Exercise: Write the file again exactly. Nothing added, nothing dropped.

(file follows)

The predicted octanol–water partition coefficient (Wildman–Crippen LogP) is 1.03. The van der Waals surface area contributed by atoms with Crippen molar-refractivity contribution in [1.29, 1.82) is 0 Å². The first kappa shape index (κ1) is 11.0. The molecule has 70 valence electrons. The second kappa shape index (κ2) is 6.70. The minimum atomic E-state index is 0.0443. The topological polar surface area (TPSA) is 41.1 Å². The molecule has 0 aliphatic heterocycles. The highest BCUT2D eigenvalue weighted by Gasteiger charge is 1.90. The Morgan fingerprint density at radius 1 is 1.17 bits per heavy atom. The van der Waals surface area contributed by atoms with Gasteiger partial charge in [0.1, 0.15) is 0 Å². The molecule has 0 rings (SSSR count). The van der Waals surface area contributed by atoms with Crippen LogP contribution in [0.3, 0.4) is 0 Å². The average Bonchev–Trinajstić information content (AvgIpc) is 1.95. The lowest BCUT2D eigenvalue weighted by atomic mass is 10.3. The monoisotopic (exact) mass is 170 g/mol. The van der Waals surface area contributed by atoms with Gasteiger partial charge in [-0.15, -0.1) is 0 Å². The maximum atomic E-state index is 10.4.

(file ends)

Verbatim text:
The predicted octanol–water partition coefficient (Wildman–Crippen LogP) is 1.03. The van der Waals surface area contributed by atoms with Crippen molar-refractivity contribution in [1.29, 1.82) is 0 Å². The first kappa shape index (κ1) is 11.0. The molecule has 70 valence electrons. The second kappa shape index (κ2) is 6.70. The minimum atomic E-state index is 0.0443. The topological polar surface area (TPSA) is 41.1 Å². The molecule has 0 aliphatic heterocycles. The highest BCUT2D eigenvalue weighted by Gasteiger charge is 1.90. The Morgan fingerprint density at radius 1 is 1.17 bits per heavy atom. The van der Waals surface area contributed by atoms with Gasteiger partial charge in [0.1, 0.15) is 0 Å². The molecule has 0 rings (SSSR count). The van der Waals surface area contributed by atoms with Crippen LogP contribution in [0.3, 0.4) is 0 Å². The average Bonchev–Trinajstić information content (AvgIpc) is 1.95. The lowest BCUT2D eigenvalue weighted by atomic mass is 10.3. The monoisotopic (exact) mass is 170 g/mol. The van der Waals surface area contributed by atoms with Gasteiger partial charge in [-0.15, -0.1) is 0 Å². The maximum atomic E-state index is 10.4.